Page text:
Some of us are suddenly homeschooling.
Some of us are suddenly single.
Some of us are suddenly just surviving.
Last night I realized that I hadn’t taken a step away from my kids in seven days except to sleep, that every single minute of my life since Friday, March 13, had been spent spinning around the 24/7 presence of my kids as every single activity, commitment, and way of doing life was suspended, cancelled, or postponed.
Suddenly Less Simple
Friends of mine and I have sought community in short gasps, like people coming up from the water for a breath of air. We’ve used FaceTime, MarcoPolo, FaceBook, SnapChat and others. When we can. The efforts are striking but even these normally simple platforms for convo are suddenly less simple.
I usually can catch up with family on the phone while driving to this or that. I send texts in the parking lot before and after preschool pick up. I have tons of little moments throughout the day to send a funny Snap. But none of those times exist now.
What’s more, I’m not used to being so vulnerable and exposed! Usually before I post something on FB or send a Snap, I make sure I’m half-way presentable. But presentation has gone out the window! I went 48 hours without changing my clothes. And more hours than that without makeup. And more hours than that without dealing with my hair.
(Now we know where she gets it!)
I’ve joined multiple Zoom calls to manage my commitments, but in retrospect, I joined most of them at the most inopportune time–when my attention was incomplete, spread among five lurking, needy children (and I mean needy in all the right ways) AND the wonderful people projected there on the face of my laptop.
Suspended here in thought, listening to God’s voice becomes the only thing that keeps me afloat. Yet I realized last night that it had been days-long since I had sat down in silence to do so.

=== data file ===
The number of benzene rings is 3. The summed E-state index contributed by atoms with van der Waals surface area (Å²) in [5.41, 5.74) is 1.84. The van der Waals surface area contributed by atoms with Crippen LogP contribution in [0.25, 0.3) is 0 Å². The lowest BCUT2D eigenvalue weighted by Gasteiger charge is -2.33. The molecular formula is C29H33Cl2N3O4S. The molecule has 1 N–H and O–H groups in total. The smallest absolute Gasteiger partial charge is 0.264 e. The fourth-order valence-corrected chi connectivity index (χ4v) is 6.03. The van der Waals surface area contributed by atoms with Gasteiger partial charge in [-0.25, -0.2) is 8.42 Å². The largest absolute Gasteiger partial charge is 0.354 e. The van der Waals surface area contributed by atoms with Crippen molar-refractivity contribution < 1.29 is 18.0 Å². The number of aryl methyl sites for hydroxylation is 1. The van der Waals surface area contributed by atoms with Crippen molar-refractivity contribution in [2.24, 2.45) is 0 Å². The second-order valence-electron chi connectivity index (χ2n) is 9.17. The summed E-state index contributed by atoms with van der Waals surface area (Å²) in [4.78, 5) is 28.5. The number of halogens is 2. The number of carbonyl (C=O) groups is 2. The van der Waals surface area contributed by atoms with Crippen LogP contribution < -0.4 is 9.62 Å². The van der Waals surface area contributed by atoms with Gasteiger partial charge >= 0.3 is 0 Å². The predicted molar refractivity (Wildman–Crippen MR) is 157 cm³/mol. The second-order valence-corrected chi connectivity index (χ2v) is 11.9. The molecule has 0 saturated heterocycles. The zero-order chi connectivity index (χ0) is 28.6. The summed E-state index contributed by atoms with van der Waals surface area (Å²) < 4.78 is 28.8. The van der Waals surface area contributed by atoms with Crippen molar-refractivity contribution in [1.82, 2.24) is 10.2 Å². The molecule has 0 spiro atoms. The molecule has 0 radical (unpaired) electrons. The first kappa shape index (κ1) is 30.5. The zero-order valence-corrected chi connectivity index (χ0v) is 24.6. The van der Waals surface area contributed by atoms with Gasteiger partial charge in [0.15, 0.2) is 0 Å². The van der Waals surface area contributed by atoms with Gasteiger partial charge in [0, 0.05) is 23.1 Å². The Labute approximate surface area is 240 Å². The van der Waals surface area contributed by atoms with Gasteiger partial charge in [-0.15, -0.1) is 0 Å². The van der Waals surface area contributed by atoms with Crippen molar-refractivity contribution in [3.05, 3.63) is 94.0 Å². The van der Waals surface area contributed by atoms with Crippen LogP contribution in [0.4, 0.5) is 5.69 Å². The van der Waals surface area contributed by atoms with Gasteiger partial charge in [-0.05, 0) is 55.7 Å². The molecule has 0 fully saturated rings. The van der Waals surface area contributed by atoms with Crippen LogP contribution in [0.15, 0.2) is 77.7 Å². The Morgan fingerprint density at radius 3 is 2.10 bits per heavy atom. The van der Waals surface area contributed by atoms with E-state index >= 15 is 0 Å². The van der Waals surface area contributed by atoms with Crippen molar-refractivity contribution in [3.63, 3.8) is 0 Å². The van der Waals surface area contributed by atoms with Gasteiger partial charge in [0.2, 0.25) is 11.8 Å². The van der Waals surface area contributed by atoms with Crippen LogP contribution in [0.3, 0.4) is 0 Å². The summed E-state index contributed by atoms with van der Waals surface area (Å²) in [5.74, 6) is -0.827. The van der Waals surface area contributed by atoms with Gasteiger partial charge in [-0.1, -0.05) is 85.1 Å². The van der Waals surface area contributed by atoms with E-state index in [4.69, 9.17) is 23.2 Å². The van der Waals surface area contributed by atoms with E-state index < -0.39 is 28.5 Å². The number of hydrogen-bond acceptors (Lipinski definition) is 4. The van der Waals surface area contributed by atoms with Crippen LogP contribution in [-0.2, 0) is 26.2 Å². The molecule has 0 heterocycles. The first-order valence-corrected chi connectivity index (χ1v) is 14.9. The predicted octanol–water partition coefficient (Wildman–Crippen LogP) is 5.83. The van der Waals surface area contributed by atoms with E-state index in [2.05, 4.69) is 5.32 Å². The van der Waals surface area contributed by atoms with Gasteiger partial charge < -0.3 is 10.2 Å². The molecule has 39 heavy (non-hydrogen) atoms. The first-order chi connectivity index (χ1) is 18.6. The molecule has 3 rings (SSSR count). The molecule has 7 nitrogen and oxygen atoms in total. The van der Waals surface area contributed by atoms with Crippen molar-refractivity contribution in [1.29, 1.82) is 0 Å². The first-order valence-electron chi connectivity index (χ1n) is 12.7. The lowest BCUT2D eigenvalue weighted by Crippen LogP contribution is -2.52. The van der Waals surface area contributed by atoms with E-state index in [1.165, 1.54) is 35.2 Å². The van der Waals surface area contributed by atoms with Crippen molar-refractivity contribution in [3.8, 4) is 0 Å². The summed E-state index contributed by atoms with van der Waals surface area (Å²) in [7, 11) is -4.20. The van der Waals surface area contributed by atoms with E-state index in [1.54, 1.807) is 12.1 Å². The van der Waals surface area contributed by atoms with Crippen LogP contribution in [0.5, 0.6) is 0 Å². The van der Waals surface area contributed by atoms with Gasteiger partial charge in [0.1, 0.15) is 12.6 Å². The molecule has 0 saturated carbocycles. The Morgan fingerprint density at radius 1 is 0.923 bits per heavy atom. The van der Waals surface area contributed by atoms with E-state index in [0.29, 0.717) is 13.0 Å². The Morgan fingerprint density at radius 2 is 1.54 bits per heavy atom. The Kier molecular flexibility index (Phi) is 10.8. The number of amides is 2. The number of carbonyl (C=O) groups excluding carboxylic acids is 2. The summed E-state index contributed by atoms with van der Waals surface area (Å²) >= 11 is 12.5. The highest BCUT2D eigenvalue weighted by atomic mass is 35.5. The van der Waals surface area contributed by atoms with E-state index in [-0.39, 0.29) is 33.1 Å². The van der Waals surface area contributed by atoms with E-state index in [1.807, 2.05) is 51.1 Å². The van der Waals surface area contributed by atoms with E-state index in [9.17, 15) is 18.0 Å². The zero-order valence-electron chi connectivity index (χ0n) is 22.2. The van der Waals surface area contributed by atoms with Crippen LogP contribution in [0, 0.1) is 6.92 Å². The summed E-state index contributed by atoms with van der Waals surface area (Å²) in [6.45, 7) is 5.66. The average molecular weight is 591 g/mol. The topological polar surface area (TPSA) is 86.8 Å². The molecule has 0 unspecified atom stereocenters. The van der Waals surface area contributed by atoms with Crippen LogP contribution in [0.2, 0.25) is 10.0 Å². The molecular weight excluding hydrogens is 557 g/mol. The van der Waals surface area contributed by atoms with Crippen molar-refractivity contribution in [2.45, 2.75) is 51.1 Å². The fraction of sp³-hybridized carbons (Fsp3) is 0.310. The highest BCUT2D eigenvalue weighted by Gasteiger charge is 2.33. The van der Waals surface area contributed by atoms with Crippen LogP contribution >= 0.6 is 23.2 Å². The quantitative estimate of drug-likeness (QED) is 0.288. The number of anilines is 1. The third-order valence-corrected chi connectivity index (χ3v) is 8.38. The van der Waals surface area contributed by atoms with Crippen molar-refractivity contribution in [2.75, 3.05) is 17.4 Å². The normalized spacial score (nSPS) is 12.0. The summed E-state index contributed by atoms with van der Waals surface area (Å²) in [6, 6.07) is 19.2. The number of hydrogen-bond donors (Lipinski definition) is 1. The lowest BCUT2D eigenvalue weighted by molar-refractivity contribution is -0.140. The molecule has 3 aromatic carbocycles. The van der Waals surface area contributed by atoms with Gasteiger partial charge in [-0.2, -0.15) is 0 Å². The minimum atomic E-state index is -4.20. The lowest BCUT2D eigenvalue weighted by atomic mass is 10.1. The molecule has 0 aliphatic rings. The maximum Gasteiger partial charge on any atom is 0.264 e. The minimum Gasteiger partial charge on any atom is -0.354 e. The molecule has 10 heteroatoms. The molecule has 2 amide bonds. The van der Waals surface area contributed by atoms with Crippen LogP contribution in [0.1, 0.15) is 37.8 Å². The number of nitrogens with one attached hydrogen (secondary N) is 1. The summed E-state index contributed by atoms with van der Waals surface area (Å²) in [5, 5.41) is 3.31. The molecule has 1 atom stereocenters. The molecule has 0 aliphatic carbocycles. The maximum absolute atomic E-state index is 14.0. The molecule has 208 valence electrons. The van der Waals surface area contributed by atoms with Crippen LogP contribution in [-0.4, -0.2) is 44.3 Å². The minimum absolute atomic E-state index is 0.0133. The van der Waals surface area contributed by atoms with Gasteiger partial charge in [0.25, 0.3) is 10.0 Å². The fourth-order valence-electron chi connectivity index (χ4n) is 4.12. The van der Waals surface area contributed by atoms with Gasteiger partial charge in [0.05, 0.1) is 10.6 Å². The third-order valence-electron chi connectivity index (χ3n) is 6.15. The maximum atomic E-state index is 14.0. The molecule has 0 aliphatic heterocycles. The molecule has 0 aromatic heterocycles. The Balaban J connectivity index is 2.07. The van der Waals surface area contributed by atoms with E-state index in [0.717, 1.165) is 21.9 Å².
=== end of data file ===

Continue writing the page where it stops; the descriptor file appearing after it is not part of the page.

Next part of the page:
See, in an instant life was upended.
School was suspended for three weeks on Friday, March 13, and though the break was expected, the length of time wasn’t. The kids knew it was likely to happen when they hopped on the bus that morning and I think they were excited about an extended Spring Break. So I’m certain there were no goodbyes or fears in their minds and hearts.
But on Friday, March 20, just SEVEN days later, we learned that school will be completed at home for the rest of the year. One-by-one I have been letting the kids know. No birthday celebrations or play dates or slumber parties or chats on the bus or…bus! They are fine.
But suddenly I am not.
I’m a vivid dreamer. Since childhood I have been able to recount with detail dreams I have, most of which can easily be traced to deep fears of losing everything from limb to life. This week my dreams have become entangled with CDC maps and critical moments, the kind where though your brain flies into action, your feet and fingers cannot. In fact, just this morning I pulled myself out of a dream that our house had been broken into for a consecutive night. In my dream, no one was hurt, but my husband was standing in the kitchen reading an article via phone whereby through technology, our house was marked with a red dot among others in our neighborhood, indicating a break in. We both stood there in full acceptance realizing that break-ins were just going to happen. We were unable to be alarmed. We were unable to be moved to any action whatsoever.